No Jitter: How Contact Center Agents View Customer Experience

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Publication: No Jitter

In a recent survey, we learned how agents feel about the evolving contact center and how they can best serve customers.

“Customer experience” was a big buzz phrase in 2015, and will likely continue to be a priority as companies take more modern approaches to traditional customer service via Web chat, social media, or through the phone.

At the heart of every contact center providing these customer experiences are the agents behind the screen. These anonymous voices play a significant role in a brand’s identity, essentially serving as a spokesperson for the company each time a customer reaches out. And with the avalanche of social media at every customer’s fingertips, a bad customer service experience can easily turn into a public relations crisis.

In an effort to better understand how agents approach their jobs and the customers they serve, Firstsource Solutions, an international contact center solution provider, conducted an online study of more than 250 contact center agents. The results, found in the “Contact Agent Experience Index,” revealed how agents view the evolving contact center industry as it moves to provide innovative services alongside fast-growing digital media channels.

Despite a growing prevalence of Web chat offerings in contact centers, nearly half (47%) of agents surveyed cited talking on the phone to be the most effective channel. This compares to the 26% of agents selecting Web chat as more effective.

contact center

But as digital communication channels continue to grow, many wonder how much longer calling contact centers will stick around. In fact, according to Dimension Data’s 2015 Global Contact Centre Benchmarking Report, digital interactions currently account for more than 35% of all interactions and, at the current rate, will overtake voice in two years’ time.

Call us biased, but 90% of the contact center agents we surveyed disagreed, saying a speaking option will always remain necessary. One agent remarked that a lot of customers still prefer speaking with a representative and not just reading words on a screen. For more challenging product questions or issues, customers often can more easily explain the problem by phone rather than typing in such detail. And especially for older customers, phone is still generally preferred to chat.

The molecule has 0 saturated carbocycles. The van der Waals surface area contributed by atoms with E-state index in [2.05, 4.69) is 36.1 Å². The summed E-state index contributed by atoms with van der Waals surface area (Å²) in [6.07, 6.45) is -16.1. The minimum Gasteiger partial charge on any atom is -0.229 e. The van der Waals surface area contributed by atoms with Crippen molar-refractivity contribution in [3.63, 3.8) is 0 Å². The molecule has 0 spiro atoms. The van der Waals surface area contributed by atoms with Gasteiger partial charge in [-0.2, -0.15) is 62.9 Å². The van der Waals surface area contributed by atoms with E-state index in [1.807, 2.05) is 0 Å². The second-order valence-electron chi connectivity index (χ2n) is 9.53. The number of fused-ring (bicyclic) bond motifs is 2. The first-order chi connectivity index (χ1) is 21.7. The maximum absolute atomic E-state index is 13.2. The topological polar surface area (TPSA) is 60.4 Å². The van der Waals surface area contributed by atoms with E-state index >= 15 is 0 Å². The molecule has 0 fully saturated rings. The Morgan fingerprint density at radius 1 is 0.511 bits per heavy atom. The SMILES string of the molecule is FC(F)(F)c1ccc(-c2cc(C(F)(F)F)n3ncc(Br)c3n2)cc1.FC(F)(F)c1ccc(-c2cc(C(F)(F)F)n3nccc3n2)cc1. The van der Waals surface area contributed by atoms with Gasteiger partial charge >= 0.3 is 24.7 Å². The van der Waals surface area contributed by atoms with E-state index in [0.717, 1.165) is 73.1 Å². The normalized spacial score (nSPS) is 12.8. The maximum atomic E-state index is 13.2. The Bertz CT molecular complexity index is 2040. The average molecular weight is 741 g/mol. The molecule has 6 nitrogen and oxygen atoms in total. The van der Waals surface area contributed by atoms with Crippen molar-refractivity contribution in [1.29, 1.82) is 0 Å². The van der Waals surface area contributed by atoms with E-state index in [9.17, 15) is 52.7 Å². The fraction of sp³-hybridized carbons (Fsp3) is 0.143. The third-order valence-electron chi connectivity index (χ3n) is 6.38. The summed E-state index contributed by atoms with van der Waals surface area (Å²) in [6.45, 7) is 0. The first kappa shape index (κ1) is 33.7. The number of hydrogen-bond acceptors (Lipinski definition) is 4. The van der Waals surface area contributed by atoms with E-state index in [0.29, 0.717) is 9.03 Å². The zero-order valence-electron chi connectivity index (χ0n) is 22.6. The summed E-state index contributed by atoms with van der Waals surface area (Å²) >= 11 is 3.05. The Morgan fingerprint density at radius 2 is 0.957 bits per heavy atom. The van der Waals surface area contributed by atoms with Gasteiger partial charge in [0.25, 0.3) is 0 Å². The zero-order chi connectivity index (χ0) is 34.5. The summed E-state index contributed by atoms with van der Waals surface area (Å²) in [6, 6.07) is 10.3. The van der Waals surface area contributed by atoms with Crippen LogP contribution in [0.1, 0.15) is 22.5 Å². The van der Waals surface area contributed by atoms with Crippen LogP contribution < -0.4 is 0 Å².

Not many people realize that sometimes the agents they are corresponding with aren’t directly employed for the Fortune 500 companies they represent. This is due to robust training that the agents undergo to understand the brand’s products and services. If a brand is working with an outsourcer, the employees technically work for the outsourcer, not the end-brand. Despite that fact, almost all (98%) of the agents indicated they feel a sense of duty to the end client to provide a positive customer experience, going against many consumer’s assumptions that contact center agents don’t care about resolving customer issues. One agent remarked that, without a doubt, the first priority is to make sure the customer is happy with the brand, noting, “I feel more of a sense of duty to the customer. Without them our business would not exist.”

Another interesting insight gleaned from the data was that contact center agents believe that often longer call times actually lead to a better customer experience. When customers call a brand’s helpline, they likely want a quick experience — and 39% of agents said they try to close inquiries in five to 10 minutes when possible. However, 32% of agents said effective problem solving, especially for unique situations, often requires 10 to 15 minutes. For some customers, the extra time spent with the agent signals that the brand cares about them.

Another recent technology innovation in the call center industry is virtual queuing, an option that offers to call a customer back when a contact center agent is available rather than making the customer wait on hold. The majority of agents polled (81%) said they do believe this is more pleasing for customers, but expressed concerns that sometimes customers miss the calls and have to restart the process. Still, it does create a better rapport with customers at the start of the call since they aren’t as aggravated compared to when they sit on hold for extended periods due to high call volumes.

Whether or not a contact center agent is working for an outsourcer or directly with a brand, customers only look at the voice on the other line as a representation for the company they are calling. It’s vital for companies to provide an environment in which agents feel motivated to care about customers and create the best possible experiences for them.

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